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Early vaccinations not associated with celiac disease

Clinical Question:
Can celiac disease development in children be linked to vaccinations?

Bottom Line:
Common childhood vaccinations are not linked to the sudden spike in celiac disease diagnoses in Swedish children. (LOE = 2b)

Reference:
Myléus A, Stenlund H, Hernell O, et al. Early vaccinations are not risk factors for celiac disease. 2012;130(1):e63-70.  [PMID:22732174]

Study Design:
Ecologic

Funding:
Government

Setting:
Population-based

Synopsis:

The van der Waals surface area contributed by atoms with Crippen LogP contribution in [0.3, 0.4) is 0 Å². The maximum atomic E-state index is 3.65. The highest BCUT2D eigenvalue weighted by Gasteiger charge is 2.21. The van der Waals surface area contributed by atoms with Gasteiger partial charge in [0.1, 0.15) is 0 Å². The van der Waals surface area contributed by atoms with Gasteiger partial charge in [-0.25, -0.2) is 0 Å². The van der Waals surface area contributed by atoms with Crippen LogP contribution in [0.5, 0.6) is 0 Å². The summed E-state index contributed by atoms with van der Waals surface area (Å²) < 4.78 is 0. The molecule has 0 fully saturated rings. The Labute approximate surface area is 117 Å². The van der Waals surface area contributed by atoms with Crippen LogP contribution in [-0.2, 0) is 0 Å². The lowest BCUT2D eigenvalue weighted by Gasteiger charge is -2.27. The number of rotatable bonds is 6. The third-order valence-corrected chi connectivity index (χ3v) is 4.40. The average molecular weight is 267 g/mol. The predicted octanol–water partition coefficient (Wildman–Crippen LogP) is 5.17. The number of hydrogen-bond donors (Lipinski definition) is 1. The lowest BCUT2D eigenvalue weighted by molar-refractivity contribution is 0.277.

Because of a 4-fold increase in the incidence of celiac disease in Sweden starting in the mid-1980s, followed by an equally abrupt decline 10 years later, these investigators explored changes in the national Swedish vaccination program to find a potential association between vaccination and celiac disease in children. They used 2 approaches: (1) an ecological approach, comparing changes in vaccinations with the celiac disease rate determined by a national registry; and (2) a population-based case-control approach, matching children with biopsy-proven celiac disease with nonaffected children to determine vaccination differences. Neither the introduction of vaccination with pertussis or Haemophilus influenzae type B affected celiac disease rates. Measles/mumps/rubella vaccination was also not related to celiac disease. Polio and diphtheria/tetanus vaccinations were received by almost 100% of infants across the rise and decline of celiac disease. Bacillus Calmette-Guérin (BCG) vaccine in children with increased tuberculosis risk seemed to be protective.

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